David Blunkett: Tough love

As the most authoritarian home secretary Labour has produced, he has pinned his career on tackling undesirable behaviour, be it drug abuse, binge drinking or crime. But as his private life becomes public, he is being accused of hypocrisy. Politicians have closed ranks around him, but his hope of further promotion must be over
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The Independent Online

No one could say that David Blunkett has ever been shy of publicity - neither this week, nor at any time since he was a student with his mind on a career in politics.

No one could say that David Blunkett has ever been shy of publicity - neither this week, nor at any time since he was a student with his mind on a career in politics.

Last Tuesday's Queen's Speech was in a large measure David Blunkett's speech, with the Home Secretary's proposals for combating drug abuse, alcoholism, terrorism, organised crime and other forms of criminal or anti-social behaviour making up its central theme. No fewer than 10 Bills trailed in the speech ­ nearly one-third of the total ­ were Blunkett's babies, and he was everywhere, vigorously taking on paternal responsibility for them.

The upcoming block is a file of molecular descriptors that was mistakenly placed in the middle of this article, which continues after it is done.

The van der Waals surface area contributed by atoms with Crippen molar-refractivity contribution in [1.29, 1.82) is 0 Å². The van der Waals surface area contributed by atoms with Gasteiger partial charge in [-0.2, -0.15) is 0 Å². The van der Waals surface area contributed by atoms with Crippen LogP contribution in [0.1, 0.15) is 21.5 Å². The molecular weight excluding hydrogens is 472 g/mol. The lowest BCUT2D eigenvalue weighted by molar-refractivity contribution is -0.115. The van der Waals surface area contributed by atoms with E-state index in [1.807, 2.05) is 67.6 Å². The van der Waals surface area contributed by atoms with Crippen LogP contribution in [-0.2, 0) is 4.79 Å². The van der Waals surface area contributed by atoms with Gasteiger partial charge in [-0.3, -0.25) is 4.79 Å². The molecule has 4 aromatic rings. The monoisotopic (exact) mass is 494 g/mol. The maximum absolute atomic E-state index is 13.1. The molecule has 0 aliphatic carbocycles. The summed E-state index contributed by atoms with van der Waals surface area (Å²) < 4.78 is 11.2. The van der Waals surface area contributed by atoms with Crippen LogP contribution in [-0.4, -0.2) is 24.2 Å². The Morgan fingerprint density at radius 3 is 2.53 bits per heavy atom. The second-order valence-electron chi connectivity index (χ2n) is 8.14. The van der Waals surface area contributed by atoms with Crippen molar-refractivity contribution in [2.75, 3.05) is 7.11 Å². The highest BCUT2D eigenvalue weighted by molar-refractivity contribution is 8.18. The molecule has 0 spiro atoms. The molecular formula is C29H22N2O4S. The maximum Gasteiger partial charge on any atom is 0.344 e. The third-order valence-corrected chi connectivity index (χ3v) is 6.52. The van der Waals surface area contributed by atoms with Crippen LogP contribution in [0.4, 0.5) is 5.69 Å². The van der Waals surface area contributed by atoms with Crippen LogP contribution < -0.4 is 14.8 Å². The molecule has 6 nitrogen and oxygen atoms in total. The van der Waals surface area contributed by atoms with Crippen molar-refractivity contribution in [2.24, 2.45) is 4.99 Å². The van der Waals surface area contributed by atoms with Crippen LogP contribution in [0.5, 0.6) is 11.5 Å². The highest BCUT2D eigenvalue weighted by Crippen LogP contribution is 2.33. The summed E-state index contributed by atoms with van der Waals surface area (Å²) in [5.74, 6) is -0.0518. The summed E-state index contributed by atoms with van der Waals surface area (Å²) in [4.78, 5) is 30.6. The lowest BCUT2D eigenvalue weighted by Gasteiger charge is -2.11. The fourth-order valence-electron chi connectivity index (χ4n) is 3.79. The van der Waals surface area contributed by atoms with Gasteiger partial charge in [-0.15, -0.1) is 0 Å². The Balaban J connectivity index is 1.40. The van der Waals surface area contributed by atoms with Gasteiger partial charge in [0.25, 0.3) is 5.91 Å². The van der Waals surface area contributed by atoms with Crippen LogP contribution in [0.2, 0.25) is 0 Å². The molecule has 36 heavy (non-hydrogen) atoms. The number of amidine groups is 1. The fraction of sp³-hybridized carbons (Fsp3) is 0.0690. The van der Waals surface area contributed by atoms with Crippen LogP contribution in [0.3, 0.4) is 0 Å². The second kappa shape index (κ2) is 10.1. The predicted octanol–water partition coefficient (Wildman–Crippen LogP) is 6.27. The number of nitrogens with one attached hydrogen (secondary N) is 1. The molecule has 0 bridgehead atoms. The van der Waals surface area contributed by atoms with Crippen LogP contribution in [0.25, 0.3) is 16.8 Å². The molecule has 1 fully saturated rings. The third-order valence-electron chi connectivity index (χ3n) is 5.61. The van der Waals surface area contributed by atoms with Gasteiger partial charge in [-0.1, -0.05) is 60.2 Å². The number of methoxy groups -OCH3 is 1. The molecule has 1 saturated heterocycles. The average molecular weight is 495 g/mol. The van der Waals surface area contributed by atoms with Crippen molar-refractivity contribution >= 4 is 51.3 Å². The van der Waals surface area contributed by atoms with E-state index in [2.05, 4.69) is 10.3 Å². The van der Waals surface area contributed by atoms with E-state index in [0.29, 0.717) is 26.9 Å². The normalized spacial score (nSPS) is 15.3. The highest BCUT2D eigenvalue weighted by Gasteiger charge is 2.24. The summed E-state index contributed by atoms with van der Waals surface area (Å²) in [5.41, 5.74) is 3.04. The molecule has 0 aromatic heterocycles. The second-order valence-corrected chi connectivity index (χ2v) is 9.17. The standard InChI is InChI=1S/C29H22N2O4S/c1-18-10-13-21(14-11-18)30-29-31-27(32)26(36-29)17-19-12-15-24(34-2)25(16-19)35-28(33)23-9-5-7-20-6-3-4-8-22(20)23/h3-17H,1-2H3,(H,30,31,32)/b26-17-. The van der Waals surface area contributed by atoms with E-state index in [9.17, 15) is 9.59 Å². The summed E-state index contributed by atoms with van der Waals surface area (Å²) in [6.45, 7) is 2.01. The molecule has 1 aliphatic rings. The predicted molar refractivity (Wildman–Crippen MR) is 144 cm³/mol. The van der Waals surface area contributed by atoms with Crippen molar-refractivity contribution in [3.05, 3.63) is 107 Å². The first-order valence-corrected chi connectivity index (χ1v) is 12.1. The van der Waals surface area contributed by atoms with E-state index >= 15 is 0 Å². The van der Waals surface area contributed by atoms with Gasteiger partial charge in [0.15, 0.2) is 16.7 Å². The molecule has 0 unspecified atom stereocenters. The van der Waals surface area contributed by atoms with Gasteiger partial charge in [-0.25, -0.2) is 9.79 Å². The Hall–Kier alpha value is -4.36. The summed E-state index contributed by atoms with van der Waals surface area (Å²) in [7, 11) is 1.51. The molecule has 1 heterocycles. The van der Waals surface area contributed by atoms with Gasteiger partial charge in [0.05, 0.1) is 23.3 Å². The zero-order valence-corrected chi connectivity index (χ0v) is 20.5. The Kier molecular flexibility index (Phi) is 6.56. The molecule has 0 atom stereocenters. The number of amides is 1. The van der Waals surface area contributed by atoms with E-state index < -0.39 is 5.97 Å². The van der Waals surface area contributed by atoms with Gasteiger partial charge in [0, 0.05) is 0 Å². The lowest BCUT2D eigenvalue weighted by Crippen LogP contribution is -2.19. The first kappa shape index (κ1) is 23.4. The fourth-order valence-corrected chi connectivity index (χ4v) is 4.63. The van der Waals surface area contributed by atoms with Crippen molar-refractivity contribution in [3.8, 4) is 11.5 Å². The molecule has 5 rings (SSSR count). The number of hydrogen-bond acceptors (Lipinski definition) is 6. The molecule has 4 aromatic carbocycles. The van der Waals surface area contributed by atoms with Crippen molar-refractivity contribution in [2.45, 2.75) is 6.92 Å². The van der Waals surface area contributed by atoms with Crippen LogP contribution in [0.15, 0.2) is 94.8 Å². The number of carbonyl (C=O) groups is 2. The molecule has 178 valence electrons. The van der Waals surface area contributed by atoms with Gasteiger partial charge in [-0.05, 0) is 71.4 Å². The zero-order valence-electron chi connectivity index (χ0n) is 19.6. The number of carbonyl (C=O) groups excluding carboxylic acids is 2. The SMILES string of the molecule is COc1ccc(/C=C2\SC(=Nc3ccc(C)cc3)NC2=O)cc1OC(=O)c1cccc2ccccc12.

Yet all week there has been a curious disjuncture between the things that David Blunkett has been discussing in public and what members of the public are talking about among themselves. If you hear the name David Blunkett mentioned in the chip shop, it will be unlikely that the customers are discussing the national ID card scheme. It is more likely that they have been reading about the turmoil in the Home Secretary's personal life.